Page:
Eventually I left.  I took the bus home, back to the apartment where I’d tried to end my life a few hours earlier.

I think that people often conclude that because an injury is self inflicted, that the person chose it.  That they are not traumatized by it or impacted by it.  But I believe that self inflicted trauma also needs to be recognized as a contributor to PTSD.  I think that my experiences within the psychiatric system alone could have caused PTSD in a healthy person.  In a person who was already traumatized they were that much more severe.  Sometimes comfort and sympathy are not provided to self injuring people.  We are treated as though we “knew better” and are essentially “wasting time and health care resources” or taking away care from those who “really need it.”  I believe that every person who self harms would have chosen a different option if they felt they truly had a choice.  Self harm isn’t cool, it’s not fun, it’s not something to envy or idolize.  It’s dangerous, it’s terrifying, it is not glamorous in any way.   It leaves lasting scars.  Scars I will live with for the rest of my life, and scars that trigger memories of times in my life I would much rather forget.  I get flashbacks around my self inflicted trauma in the same ways I do to the abuse inflicted on me by others.  And because I was abused in the health care system the two are not distinct.

There is no easy solution to these problems.  People who self harm need and deserve compassion.  PTSD should be taken seriously and not dismissed as a disordered personality.  PTSD is treatable.  Believing survivors is the first step.  Yes, this means as a society we all have to step up and acknowledge that violence and abuse is much more prevalent than we ever imagined.  We need to collectively work to end victim blaming and shaming and fight rape culture.  Because powerful white male doctors, with all their privileges, labeling my personality as disordered is rape culture.  I became sick and disabled because of abuse; I’m not disordered, I am a survivor.


Dental Floss. When the truth is I miss you so…


I met my dear friend MJ during the summer months of 2002.  We were both patients in the Post-traumatic Stress Recovery Program at Homewood Health Centre in Guelph.  We became friends very quickly, even though we were both struggling.  In so many ways she was struggling, coping with the impact of years, a lifetime really, of abuse.  We were close in age, we were both looking for hope and for something to hold on to.

I won’t write too much about MJ’s story, because it is not my own.  I will say that she was also a survivor and spent a good portion of our friendship hospitalized in various places.

MJ and I would write letters to each other, cards mostly.  Words of encouragement.  We would speak by phone, sometimes almost daily and sometimes months would go in between.  The amount of contact varied along with our health statuses at any given moment.

MJ was the person who I felt completely understood my experience of living with PTSD.  She never judged me.  She was always so grateful for our friendship.  I could tell her my strangest thoughts and she knew exactly what I was going through.  She was one of the bravest people I’ve even known.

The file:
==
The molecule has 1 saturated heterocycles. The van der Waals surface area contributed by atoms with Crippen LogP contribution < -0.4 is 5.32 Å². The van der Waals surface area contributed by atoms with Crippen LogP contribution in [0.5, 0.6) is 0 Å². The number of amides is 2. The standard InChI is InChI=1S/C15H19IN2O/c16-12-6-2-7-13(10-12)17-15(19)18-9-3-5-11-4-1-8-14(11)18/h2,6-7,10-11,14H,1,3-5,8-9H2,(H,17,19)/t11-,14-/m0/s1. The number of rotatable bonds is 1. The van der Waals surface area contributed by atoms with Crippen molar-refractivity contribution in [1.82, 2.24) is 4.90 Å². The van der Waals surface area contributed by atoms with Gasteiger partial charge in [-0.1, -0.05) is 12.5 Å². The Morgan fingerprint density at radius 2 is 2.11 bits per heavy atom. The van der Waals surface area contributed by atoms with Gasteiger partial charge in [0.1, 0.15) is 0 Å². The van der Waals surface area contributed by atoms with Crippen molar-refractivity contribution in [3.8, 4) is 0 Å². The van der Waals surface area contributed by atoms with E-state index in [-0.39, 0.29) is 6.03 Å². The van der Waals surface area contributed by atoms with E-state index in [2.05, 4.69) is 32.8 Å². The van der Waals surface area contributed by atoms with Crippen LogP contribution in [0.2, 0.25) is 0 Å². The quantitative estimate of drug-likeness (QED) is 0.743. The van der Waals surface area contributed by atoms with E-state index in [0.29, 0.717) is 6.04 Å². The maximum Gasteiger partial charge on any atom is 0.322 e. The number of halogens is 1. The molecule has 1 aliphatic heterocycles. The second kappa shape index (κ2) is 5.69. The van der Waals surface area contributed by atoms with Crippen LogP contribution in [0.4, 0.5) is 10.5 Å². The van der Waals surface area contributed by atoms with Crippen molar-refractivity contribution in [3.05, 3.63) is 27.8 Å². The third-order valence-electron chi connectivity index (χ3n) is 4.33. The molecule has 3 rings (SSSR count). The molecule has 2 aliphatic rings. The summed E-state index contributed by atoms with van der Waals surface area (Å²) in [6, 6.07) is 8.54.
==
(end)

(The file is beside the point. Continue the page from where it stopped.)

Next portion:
MJ and I had an inside joke.  I don’t remember anymore who started it, but I think it was her.  We both struggled with near constant thoughts of suicide and self harm.  But we would talk about holding on and about being there for each other.  She used to say “hold on to hope, even if what you are holding onto is as thin as dental floss.”  We often talked about holding onto the dental floss, each of us holding one end and clinging to life.

I supported MJ through many hospitalizations and numerous suicide attempts.  I always knew in my heart that MJ would not be with me forever.  I almost lost her too many times to count.  We had a special connection, one that I’ve only had with a few other people in my life. I would dream about her, nightmares about things happening to her. Waking with a terrible, panicked pit in my stomach, I would know the dream was true. We were so connected I often knew something was wrong or something had happened before she told me.  I would call and find that she was in hospital.

MJ died one year ago.  She died from complications from chronic, terminal PTSD.  I was not there, I did not get to say goodbye.  For some reason I was not invited to the funeral.  I found out over a week later when her Mom answered her cell phone.  I was sitting in my car and I instantly knew.  I cried as her Mom described what happened.

MJ did not die alone.  Her family was with her and she was peaceful.  I take great comfort in this.  I said thank you hundreds of times.

But my heart aches and aches.  I can’t believe she is gone.  I feel devastated that some people don’t survive violence. There are days when I think if I pick up the phone to call her she will answer.  If I get on a plane and fly to her city, she will be there waiting for me.  I dream about her still and wake up crying when I realize she is dead.  She will always be a true survivor to me, even though she didn’t make it out alive.

I still have all the cards she ever sent to me.  I have about 25.  I keep them, along with photos of us together, under my bed.  I’ve read and re-read them, my eyes filled with tears of gratitude that these small pieces of her, her words of encouragement to me, will always be with me.